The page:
This post is the latest in a series of articles from guest bloggers. Each week experts and activists in fields of homelessness and mental health explore some of the issues raised by Here At Home.

From NFB interactive, Here At Home is a cutting-edge documentary experience that offers a look inside At Home, a radical experiment to end chronic homelessness. Led by the Mental Health Commission of Canada, the experiment was the largest of its kind in the world. The theory it tested: there’s a way to end homelessness for people with mental illness and it starts with giving them homes.

Because the study recently came to an end, we asked the Chair of the Mental Health Commission, Dr. David Goldbloom to reflect on the project as a whole. Besides his role at the Commission, Dr. Goldbloom is the Senior Medical Advisor at the Centre for Addiction and Mental Health in Toronto and a Professor of Psychiatry at the University of Toronto.

It’s hard to believe that just five years ago, the federal government made a decision to invest in the cause of homelessness among people with mental illness in a major way. And they turned to the newly created Mental Health Commission of Canada to design and run an unprecedented social experiment.

And make no mistake – this was a research study, carefully designed and executed, but one that had the potential to change the lives of the participants and to generate knowledge that could help many more people long after the study came to an end (as it did April 1, 2013).

If you were looking for a justification of the creation of the Mental Health Commission, At Home/Chez Soi was one. Here was a national body – not a federal, provincial or territorial government – who could operate outside of the constitutional framework of health to stimulate and lead an amazing collaboration.

Vancouver, Winnipeg, Toronto, Montreal and Moncton – each of them had a significant problem with homelessness among people with mental illness, with local variation in the nature of the problem. Try to imagine the challenge of recruiting people to participate in a scientific study when they were already homeless and facing various types of mental illnesses.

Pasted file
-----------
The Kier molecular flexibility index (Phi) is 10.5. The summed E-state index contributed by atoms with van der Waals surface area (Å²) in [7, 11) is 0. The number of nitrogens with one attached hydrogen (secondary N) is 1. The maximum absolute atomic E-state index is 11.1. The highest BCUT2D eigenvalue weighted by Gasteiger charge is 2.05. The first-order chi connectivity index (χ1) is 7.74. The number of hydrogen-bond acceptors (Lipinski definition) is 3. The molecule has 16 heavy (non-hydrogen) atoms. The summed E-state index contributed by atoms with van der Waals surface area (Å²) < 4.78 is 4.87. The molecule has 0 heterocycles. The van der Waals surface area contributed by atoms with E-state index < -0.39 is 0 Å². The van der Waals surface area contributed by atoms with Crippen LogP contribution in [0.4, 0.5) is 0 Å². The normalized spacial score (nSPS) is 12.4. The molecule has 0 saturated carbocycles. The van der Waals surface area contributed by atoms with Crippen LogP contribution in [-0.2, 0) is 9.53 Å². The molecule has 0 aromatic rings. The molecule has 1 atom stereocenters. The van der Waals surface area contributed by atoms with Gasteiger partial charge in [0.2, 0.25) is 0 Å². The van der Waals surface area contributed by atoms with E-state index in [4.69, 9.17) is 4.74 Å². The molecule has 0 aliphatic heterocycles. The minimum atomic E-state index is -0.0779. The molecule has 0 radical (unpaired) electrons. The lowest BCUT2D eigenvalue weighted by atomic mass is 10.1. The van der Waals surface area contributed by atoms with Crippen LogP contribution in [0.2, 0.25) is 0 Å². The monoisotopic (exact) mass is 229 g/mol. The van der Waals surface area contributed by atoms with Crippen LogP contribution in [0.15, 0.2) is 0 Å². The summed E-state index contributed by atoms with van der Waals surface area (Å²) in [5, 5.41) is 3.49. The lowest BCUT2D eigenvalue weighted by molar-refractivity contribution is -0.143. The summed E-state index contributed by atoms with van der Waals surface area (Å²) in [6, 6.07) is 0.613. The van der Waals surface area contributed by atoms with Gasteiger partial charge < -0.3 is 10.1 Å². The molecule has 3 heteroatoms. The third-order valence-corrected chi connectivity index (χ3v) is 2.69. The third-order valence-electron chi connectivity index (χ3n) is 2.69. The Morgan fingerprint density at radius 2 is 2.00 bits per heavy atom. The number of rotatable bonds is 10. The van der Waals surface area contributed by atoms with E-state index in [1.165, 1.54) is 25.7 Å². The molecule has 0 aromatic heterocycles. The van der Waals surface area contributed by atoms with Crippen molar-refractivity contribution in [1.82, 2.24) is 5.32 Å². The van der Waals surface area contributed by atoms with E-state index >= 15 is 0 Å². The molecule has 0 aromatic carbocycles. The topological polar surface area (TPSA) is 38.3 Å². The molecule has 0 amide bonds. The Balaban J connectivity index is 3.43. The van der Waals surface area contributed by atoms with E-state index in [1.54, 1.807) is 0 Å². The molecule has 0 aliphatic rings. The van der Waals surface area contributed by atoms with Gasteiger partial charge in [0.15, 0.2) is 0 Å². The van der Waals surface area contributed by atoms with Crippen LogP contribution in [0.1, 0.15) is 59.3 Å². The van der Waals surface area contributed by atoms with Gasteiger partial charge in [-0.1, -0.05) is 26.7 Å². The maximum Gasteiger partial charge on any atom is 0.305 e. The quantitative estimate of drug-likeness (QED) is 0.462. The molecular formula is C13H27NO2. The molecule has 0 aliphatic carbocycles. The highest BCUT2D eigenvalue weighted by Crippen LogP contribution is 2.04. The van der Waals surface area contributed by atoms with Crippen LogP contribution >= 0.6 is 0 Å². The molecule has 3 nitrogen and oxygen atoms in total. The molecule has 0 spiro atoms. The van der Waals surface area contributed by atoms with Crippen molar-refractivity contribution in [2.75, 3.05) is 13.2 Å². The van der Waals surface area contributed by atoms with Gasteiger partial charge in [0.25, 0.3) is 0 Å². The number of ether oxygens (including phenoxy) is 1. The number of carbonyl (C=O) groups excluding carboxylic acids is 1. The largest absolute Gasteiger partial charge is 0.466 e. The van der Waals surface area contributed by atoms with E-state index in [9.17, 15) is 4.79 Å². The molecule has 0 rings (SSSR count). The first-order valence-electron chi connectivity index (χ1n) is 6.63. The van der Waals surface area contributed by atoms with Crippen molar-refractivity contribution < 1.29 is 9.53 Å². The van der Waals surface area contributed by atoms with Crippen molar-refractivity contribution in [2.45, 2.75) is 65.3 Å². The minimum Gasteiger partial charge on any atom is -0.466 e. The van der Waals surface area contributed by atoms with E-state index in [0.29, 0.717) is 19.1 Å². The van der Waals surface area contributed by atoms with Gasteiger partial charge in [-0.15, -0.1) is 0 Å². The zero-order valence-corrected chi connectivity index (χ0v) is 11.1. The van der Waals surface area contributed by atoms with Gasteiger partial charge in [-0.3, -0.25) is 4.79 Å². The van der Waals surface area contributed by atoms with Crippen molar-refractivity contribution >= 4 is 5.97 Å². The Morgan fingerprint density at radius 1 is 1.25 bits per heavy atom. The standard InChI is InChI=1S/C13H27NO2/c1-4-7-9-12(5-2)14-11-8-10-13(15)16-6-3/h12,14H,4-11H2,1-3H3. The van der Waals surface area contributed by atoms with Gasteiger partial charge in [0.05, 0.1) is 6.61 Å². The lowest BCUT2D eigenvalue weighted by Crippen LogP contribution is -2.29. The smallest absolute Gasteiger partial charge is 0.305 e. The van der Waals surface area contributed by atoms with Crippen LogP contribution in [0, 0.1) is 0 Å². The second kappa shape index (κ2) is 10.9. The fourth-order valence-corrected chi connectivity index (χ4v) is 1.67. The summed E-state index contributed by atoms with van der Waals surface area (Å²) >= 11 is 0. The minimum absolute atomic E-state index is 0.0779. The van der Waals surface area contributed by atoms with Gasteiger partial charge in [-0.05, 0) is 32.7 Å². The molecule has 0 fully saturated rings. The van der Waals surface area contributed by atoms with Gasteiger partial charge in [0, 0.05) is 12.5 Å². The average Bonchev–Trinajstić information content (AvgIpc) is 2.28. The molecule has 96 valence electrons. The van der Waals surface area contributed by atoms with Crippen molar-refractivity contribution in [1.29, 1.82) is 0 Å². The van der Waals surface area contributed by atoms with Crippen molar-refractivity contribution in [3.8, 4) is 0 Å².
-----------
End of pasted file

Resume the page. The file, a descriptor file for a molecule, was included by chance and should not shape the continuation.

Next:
And yet, over 2,000 Canadians in these five cities chose to participate by being randomly assigned to either the experimental intervention or to treatment as usual. The experimental intervention, “Housing First”, involves very quickly providing people with a choice of furnished housing without first being treated for their illness, based on the argument that it’s hard to engage someone in treatment when they are on the streets and based on evidence from other jurisdictions.

For some, taking part meant a new lease not simply on an apartment but on life itself, a chance to recover dignity, to engage in treatment, to avoid the jail/ER/shelter cycle, and even to reconnect with long-lost family. The study has not been without its challenges, but has also taught us many important things.

While this study didn’t invent Housing First – now we will have made-in-Canada high-quality evidence about it, including who it helps and who it doesn’t. We already know from interim analysis of the data (the final data analysis should be available by the end of the year) that for people who are “frequent flyers” in the cycle of jail/ER/shelter, there is money to be saved with a Housing First approach.

I have had the privilege of meeting some of the participants and being a guest in their homes. And they are indeed homes in the sense of the pride people take in a place of their own. It’s a moving experience and an important step in working toward stability, productivity, and recovery.

Five years ago, the spring federal budget announced $110 million as the investment in At Home/Chez Soi. Now the project is coming to an end, and five years later – there is another significant investment in this year’s budget released on March 21st. It included an unprecedented $600 million over the next five years for its Homelessness Partnership Strategy, based on the Housing First model, and acknowledging the influence of the evidence from At Home/Chez Soi.

Internationally, in France, a similar study using the same instruments is in place based on the At Home/Chez Soi approach.

It has been a five-year journey from idea to design to research to outcomes to policy and action. For some people, it is tragically too late. But we now have more reason – and evidence – to be hopeful for a better future for people with mental illness who find themselves without that most basic of needs: a home.